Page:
By Maureen McKeurtan

18 June 2019 - 14:01

Text on a blue background 'the letter'
'If you recognise a word and its spelling, it is easier to see the connection between letters and sounds.' ©

Renee Fisher used under licence and adapted from the original.

These are English language lecturer Maureen McKeurtan's favourite approaches to spelling in the young learner classroom.

Spelling can be a difficult skill for learners of English

The rules, anomalies and incongruities of the English language mean that learning, writing and speaking correctly spelled words can be difficult and time-consuming.

This is particularly true if the learner's first language uses a different alphabet or writing system to English. 

It takes practice, focus and a good memory to become good at spelling in a learned language.

A confident speller can become a confident writer

In English, spelling helps us to read and write. If you recognise a word and its spelling, it is easier to see the connection between letters and sounds. 

According to research by Tessa Daffern, Noella M Mackenzie and Brian Hemmings, good spelling is a predictor of good writing. Learners who have trouble with spelling tend to produce writing which has a limited vocabulary. This means that the work they produce communicates limited ideas. 

Incorrect spelling is noticeable to readers, especially if it makes a text difficult to understand. This can have a negative effect on the way learners present themselves in, for example, job or university applications. 

I used these activities with classes of young learners aged from five to 12. The classes had about 16 learners, arranged in groups of four. 

We practised the spelling of words we covered in topic-based lessons from young learner textbooks.

Equipment you will need for spelling activities 

For each of these activities, each group had a different coloured piece of card on their table.

I also had one mini-whiteboard, or a blank, laminated A4 sheet of card or paper for each group, with markers and dusters. If you have an interactive white board, you can adapt the activities.

Letter tiles are useful for spelling activities. You can produce or download them at I made six sets, printed on different coloured paper, and I keep them in separate bags so they won't get mixed up.

Activities to help learners with spelling

Spelling race

This is a race between groups to spell individual words correctly.

The teacher gives the class a vocabulary word verbally or, for an extra challenge, shows a flashcard. The groups race to spell the word on the table with letter tiles.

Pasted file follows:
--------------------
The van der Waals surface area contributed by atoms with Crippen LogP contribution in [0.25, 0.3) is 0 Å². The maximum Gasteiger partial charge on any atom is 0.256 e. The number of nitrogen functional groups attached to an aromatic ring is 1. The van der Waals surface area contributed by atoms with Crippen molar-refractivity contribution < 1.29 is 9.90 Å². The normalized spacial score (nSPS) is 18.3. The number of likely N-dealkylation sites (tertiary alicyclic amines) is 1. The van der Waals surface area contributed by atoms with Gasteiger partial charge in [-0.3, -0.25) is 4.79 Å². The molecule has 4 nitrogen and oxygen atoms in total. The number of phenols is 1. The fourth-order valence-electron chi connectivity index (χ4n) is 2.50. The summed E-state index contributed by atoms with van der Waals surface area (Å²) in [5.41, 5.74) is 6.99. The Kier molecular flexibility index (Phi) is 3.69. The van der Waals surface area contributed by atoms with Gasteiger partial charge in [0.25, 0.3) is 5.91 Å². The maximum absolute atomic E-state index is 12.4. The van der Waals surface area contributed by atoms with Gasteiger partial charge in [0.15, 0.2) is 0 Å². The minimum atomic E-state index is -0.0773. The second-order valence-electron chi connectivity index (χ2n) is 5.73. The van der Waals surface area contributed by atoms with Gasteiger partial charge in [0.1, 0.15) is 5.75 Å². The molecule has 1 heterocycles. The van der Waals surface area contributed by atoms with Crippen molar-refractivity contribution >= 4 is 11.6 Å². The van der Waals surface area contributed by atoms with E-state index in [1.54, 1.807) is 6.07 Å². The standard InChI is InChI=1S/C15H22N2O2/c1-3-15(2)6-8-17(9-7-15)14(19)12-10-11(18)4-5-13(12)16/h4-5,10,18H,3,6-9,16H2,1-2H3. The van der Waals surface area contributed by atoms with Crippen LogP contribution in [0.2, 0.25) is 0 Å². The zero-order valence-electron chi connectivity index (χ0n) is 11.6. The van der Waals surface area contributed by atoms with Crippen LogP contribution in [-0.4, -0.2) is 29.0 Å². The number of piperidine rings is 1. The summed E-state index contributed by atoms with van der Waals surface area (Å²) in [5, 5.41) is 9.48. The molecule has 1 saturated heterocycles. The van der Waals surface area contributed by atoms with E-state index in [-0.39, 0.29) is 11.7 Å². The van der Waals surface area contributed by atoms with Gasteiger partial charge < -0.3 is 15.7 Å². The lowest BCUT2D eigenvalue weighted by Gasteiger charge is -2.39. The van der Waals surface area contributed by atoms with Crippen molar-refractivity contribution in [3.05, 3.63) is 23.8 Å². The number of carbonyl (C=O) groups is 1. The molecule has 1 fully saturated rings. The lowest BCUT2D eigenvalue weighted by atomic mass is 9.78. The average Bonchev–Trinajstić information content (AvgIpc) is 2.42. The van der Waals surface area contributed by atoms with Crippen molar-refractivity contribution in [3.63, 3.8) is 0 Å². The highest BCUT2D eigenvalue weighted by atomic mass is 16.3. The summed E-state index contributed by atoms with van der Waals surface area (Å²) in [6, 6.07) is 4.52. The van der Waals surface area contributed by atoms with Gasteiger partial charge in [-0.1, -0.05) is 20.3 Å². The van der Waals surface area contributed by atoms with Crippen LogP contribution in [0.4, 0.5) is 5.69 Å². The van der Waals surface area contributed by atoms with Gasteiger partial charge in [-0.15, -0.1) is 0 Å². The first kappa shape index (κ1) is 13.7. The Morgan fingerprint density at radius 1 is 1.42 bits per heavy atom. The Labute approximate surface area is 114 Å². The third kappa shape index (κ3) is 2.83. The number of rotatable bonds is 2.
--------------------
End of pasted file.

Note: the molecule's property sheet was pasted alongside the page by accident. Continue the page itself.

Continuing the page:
When they have finished spelling, they raise their group's coloured card and the teacher checks their tiles. The first team with the correct answer wins a point. The whole class then spells the word out loud for the teacher to write on the class whiteboard.


This activity asks learners to connect words. For example, in the title of the activity 'bananagrams', the words 'banana' and 'anagrams' share the middle letters a,n,a. 

The teacher gives a word verbally or with a flashcard. The group works together to spell it.

Then, the teacher gives the next word, which should have at least one letter in common with the first (plan this in advance). Learners should spell this word interconnected with the first, so that one of the letter tiles appears in both words. The completed activity should look like a game of Scrabble.

Once the teacher has given all the words to the class, the teacher checks the groups' work, indicates any words with errors that the group might want to retry, and gives groups a chance to correct mistakes.

The first group to raise their coloured card and have all the words correctly spelled wins.

Group spelling

This activity is similar to spelling race, but uses mini-whiteboards instead of letter tiles.

Learners work with mini-whiteboards, markers and dusters. To ensure all learners take a turn, each should allocate themselves a letter (Learner A, Learner B and so on).

When the teacher gives a word verbally or with a flashcard, Learner A must spell the word on the whiteboard, with the help of their group if needed. Learners raise their whiteboard when they are confident the word is correct.

The first group with the correct spelling gets a point.

The whole class spells the word out loud for the teacher to add to the class whiteboard. The other members of the group then take turns to write.


In this activity, learners identify a vocabulary word from mixed-up letters.

Learners make two teams and form two lines at the board. The learner at the front of each line has a pen.

The teacher writes (or reveals on an interactive white board) a scrambled vocabulary word. The first learner in each group writes the correct version of the word on the board, with the help of their team.

A point goes to the team who were first with the correct answer.

The first learner passes the pen to the next learner and goes to the back of the line. There should be as many scrambled words as there are team members, so every learner gets a chance to write.

In bigger classes, this can also work with the mini-whiteboards.


Tie it all up with a word search or crossword puzzle. You can use Puzzlemaker to produce your own set of words.

Revisit the words you have practised in the next lesson with a short, traditional spelling test, using a simple spelling-test template such as this one from Teachers pay teachers

Final tips

I have found that it is best to take a ‘little and often’ approach to practising spelling with young learners.

Once it becomes a standard part of their work with new vocabulary, they look forward to practising spelling in a fun, collaborative way. And they become more confident readers and writers as a result.

Teachers, visit our TeachingEnglish  website for more lesson plans and activities, and find out how you can become a TeachingEnglish blogger.

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